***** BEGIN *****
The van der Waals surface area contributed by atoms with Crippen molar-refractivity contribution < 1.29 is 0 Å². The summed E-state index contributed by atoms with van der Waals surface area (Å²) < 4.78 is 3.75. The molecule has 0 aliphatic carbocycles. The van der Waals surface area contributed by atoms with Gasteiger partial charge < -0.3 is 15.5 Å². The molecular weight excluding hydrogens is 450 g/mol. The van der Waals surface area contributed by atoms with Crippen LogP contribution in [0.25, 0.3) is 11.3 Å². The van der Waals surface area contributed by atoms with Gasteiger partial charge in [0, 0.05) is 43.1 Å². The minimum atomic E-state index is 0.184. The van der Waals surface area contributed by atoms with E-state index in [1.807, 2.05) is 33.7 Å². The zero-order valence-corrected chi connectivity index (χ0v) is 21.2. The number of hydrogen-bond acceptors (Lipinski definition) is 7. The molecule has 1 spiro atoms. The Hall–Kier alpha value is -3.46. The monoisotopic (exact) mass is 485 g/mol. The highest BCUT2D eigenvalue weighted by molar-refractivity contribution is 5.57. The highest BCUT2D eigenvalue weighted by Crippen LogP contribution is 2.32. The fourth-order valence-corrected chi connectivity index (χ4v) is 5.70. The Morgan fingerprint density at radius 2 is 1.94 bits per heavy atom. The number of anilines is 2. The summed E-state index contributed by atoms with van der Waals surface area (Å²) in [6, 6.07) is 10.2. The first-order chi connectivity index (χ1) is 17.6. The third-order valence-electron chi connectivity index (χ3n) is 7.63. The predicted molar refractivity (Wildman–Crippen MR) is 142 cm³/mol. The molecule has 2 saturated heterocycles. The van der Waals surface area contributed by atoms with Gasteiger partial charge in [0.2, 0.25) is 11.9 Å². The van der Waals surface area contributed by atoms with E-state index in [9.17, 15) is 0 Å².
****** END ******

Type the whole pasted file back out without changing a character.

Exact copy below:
The van der Waals surface area contributed by atoms with Crippen molar-refractivity contribution < 1.29 is 0 Å². The summed E-state index contributed by atoms with van der Waals surface area (Å²) < 4.78 is 3.75. The molecule has 0 aliphatic carbocycles. The van der Waals surface area contributed by atoms with Gasteiger partial charge < -0.3 is 15.5 Å². The molecular weight excluding hydrogens is 450 g/mol. The van der Waals surface area contributed by atoms with Crippen LogP contribution in [0.25, 0.3) is 11.3 Å². The van der Waals surface area contributed by atoms with Gasteiger partial charge in [0, 0.05) is 43.1 Å². The minimum atomic E-state index is 0.184. The van der Waals surface area contributed by atoms with E-state index in [1.807, 2.05) is 33.7 Å². The zero-order valence-corrected chi connectivity index (χ0v) is 21.2. The number of hydrogen-bond acceptors (Lipinski definition) is 7. The molecule has 1 spiro atoms. The Hall–Kier alpha value is -3.46. The monoisotopic (exact) mass is 485 g/mol. The highest BCUT2D eigenvalue weighted by molar-refractivity contribution is 5.57. The highest BCUT2D eigenvalue weighted by Crippen LogP contribution is 2.32. The fourth-order valence-corrected chi connectivity index (χ4v) is 5.70. The Morgan fingerprint density at radius 2 is 1.94 bits per heavy atom. The number of anilines is 2. The summed E-state index contributed by atoms with van der Waals surface area (Å²) in [6, 6.07) is 10.2. The first-order chi connectivity index (χ1) is 17.6. The third-order valence-electron chi connectivity index (χ3n) is 7.63. The predicted molar refractivity (Wildman–Crippen MR) is 142 cm³/mol. The molecule has 2 saturated heterocycles. The van der Waals surface area contributed by atoms with Gasteiger partial charge in [0.2, 0.25) is 11.9 Å². The van der Waals surface area contributed by atoms with E-state index in [9.17, 15) is 0 Å².